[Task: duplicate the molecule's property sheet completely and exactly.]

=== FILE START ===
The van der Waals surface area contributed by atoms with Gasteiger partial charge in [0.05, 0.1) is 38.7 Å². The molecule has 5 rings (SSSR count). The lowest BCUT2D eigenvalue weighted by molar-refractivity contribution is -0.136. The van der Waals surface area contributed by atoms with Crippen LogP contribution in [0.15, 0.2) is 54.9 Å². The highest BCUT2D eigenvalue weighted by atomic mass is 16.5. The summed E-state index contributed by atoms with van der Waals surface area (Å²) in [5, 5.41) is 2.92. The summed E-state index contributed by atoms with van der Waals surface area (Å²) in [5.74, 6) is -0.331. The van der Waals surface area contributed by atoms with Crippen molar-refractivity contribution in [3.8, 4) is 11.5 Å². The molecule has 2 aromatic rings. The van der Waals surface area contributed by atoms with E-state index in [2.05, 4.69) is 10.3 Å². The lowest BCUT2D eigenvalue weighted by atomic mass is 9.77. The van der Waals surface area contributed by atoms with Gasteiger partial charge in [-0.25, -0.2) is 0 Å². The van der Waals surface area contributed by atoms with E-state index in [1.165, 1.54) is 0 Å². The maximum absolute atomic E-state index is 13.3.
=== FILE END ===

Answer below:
The van der Waals surface area contributed by atoms with Gasteiger partial charge in [0.05, 0.1) is 38.7 Å². The molecule has 5 rings (SSSR count). The lowest BCUT2D eigenvalue weighted by molar-refractivity contribution is -0.136. The van der Waals surface area contributed by atoms with Crippen LogP contribution in [0.15, 0.2) is 54.9 Å². The highest BCUT2D eigenvalue weighted by atomic mass is 16.5. The summed E-state index contributed by atoms with van der Waals surface area (Å²) in [5, 5.41) is 2.92. The summed E-state index contributed by atoms with van der Waals surface area (Å²) in [5.74, 6) is -0.331. The van der Waals surface area contributed by atoms with Crippen molar-refractivity contribution in [3.8, 4) is 11.5 Å². The molecule has 2 aromatic rings. The van der Waals surface area contributed by atoms with E-state index in [2.05, 4.69) is 10.3 Å². The lowest BCUT2D eigenvalue weighted by atomic mass is 9.77. The van der Waals surface area contributed by atoms with Gasteiger partial charge in [-0.25, -0.2) is 0 Å². The van der Waals surface area contributed by atoms with E-state index in [1.165, 1.54) is 0 Å². The maximum absolute atomic E-state index is 13.3.